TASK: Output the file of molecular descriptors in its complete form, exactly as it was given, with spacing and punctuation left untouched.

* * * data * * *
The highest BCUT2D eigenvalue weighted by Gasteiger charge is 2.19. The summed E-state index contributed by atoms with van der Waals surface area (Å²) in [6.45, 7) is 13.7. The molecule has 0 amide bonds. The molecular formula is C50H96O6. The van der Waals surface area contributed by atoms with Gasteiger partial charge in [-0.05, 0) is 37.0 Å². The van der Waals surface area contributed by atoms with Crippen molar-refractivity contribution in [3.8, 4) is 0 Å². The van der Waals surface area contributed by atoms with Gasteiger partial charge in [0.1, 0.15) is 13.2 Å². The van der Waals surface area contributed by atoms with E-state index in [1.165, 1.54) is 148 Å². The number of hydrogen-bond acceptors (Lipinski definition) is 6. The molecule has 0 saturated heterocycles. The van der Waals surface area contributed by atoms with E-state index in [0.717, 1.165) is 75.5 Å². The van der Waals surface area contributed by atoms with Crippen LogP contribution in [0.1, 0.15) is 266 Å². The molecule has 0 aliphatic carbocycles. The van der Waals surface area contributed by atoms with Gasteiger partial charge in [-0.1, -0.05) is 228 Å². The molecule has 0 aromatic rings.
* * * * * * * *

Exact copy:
The highest BCUT2D eigenvalue weighted by Gasteiger charge is 2.19. The summed E-state index contributed by atoms with van der Waals surface area (Å²) in [6.45, 7) is 13.7. The molecule has 0 amide bonds. The molecular formula is C50H96O6. The van der Waals surface area contributed by atoms with Gasteiger partial charge in [-0.05, 0) is 37.0 Å². The van der Waals surface area contributed by atoms with Crippen molar-refractivity contribution in [3.8, 4) is 0 Å². The van der Waals surface area contributed by atoms with Gasteiger partial charge in [0.1, 0.15) is 13.2 Å². The van der Waals surface area contributed by atoms with E-state index in [1.165, 1.54) is 148 Å². The number of hydrogen-bond acceptors (Lipinski definition) is 6. The molecule has 0 saturated heterocycles. The van der Waals surface area contributed by atoms with E-state index in [0.717, 1.165) is 75.5 Å². The van der Waals surface area contributed by atoms with Crippen LogP contribution in [0.1, 0.15) is 266 Å². The molecule has 0 aliphatic carbocycles. The van der Waals surface area contributed by atoms with Gasteiger partial charge in [-0.1, -0.05) is 228 Å². The molecule has 0 aromatic rings.